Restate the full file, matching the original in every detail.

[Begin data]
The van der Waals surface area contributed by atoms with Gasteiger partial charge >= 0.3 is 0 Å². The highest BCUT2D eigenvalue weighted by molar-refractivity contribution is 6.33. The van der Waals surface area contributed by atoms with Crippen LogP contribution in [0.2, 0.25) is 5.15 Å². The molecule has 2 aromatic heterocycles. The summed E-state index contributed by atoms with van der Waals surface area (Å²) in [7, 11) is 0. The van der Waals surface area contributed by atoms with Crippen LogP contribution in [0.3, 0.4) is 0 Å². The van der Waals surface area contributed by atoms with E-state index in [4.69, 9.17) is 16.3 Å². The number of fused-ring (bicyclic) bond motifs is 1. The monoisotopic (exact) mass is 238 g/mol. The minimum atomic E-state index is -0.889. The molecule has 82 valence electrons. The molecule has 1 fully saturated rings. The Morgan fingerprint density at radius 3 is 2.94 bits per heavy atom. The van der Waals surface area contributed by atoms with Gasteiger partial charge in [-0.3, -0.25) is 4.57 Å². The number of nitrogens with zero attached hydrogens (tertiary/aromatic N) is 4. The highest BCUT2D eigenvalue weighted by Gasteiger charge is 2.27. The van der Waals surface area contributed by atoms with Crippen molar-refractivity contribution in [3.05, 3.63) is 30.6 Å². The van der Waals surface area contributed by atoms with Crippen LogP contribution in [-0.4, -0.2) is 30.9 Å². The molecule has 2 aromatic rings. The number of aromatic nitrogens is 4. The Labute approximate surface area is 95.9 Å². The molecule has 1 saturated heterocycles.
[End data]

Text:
The van der Waals surface area contributed by atoms with Gasteiger partial charge >= 0.3 is 0 Å². The highest BCUT2D eigenvalue weighted by molar-refractivity contribution is 6.33. The van der Waals surface area contributed by atoms with Crippen LogP contribution in [0.2, 0.25) is 5.15 Å². The molecule has 2 aromatic heterocycles. The summed E-state index contributed by atoms with van der Waals surface area (Å²) in [7, 11) is 0. The van der Waals surface area contributed by atoms with Crippen LogP contribution in [0.3, 0.4) is 0 Å². The van der Waals surface area contributed by atoms with E-state index in [4.69, 9.17) is 16.3 Å². The number of fused-ring (bicyclic) bond motifs is 1. The monoisotopic (exact) mass is 238 g/mol. The minimum atomic E-state index is -0.889. The molecule has 82 valence electrons. The molecule has 1 fully saturated rings. The Morgan fingerprint density at radius 3 is 2.94 bits per heavy atom. The van der Waals surface area contributed by atoms with Gasteiger partial charge in [-0.3, -0.25) is 4.57 Å². The number of nitrogens with zero attached hydrogens (tertiary/aromatic N) is 4. The highest BCUT2D eigenvalue weighted by Gasteiger charge is 2.27. The van der Waals surface area contributed by atoms with Crippen molar-refractivity contribution in [3.05, 3.63) is 30.6 Å². The van der Waals surface area contributed by atoms with Crippen LogP contribution in [-0.4, -0.2) is 30.9 Å². The molecule has 2 aromatic rings. The number of aromatic nitrogens is 4. The Labute approximate surface area is 95.9 Å². The molecule has 1 saturated heterocycles.